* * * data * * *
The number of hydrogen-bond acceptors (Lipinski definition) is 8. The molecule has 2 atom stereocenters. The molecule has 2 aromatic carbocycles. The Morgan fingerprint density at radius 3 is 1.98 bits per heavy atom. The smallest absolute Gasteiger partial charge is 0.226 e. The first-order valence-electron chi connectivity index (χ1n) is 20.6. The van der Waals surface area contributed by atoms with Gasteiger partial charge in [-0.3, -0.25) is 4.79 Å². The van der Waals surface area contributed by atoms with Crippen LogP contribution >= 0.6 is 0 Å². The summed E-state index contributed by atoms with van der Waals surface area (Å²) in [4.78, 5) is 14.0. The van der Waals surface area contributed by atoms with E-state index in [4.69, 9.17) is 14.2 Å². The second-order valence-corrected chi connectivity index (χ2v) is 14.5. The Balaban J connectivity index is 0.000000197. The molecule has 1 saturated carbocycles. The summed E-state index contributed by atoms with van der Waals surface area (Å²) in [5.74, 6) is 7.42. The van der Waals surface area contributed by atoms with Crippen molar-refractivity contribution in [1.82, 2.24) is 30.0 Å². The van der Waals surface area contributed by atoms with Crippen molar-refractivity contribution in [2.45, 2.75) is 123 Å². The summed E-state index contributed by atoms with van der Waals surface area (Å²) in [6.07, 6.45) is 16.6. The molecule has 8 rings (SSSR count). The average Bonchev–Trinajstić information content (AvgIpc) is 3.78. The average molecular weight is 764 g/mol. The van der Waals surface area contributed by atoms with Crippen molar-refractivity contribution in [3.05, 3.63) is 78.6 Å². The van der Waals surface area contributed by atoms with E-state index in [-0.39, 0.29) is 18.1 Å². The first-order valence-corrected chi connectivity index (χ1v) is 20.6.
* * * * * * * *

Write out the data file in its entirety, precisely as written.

The number of hydrogen-bond acceptors (Lipinski definition) is 8. The molecule has 2 atom stereocenters. The molecule has 2 aromatic carbocycles. The Morgan fingerprint density at radius 3 is 1.98 bits per heavy atom. The smallest absolute Gasteiger partial charge is 0.226 e. The first-order valence-electron chi connectivity index (χ1n) is 20.6. The van der Waals surface area contributed by atoms with Gasteiger partial charge in [-0.3, -0.25) is 4.79 Å². The van der Waals surface area contributed by atoms with Crippen LogP contribution >= 0.6 is 0 Å². The summed E-state index contributed by atoms with van der Waals surface area (Å²) in [4.78, 5) is 14.0. The van der Waals surface area contributed by atoms with E-state index in [4.69, 9.17) is 14.2 Å². The second-order valence-corrected chi connectivity index (χ2v) is 14.5. The Balaban J connectivity index is 0.000000197. The molecule has 1 saturated carbocycles. The summed E-state index contributed by atoms with van der Waals surface area (Å²) in [5.74, 6) is 7.42. The van der Waals surface area contributed by atoms with Crippen molar-refractivity contribution in [1.82, 2.24) is 30.0 Å². The van der Waals surface area contributed by atoms with Crippen molar-refractivity contribution in [2.45, 2.75) is 123 Å². The summed E-state index contributed by atoms with van der Waals surface area (Å²) in [6.07, 6.45) is 16.6. The molecule has 8 rings (SSSR count). The average Bonchev–Trinajstić information content (AvgIpc) is 3.78. The average molecular weight is 764 g/mol. The van der Waals surface area contributed by atoms with Crippen molar-refractivity contribution in [3.05, 3.63) is 78.6 Å². The van der Waals surface area contributed by atoms with E-state index in [-0.39, 0.29) is 18.1 Å². The first-order valence-corrected chi connectivity index (χ1v) is 20.6.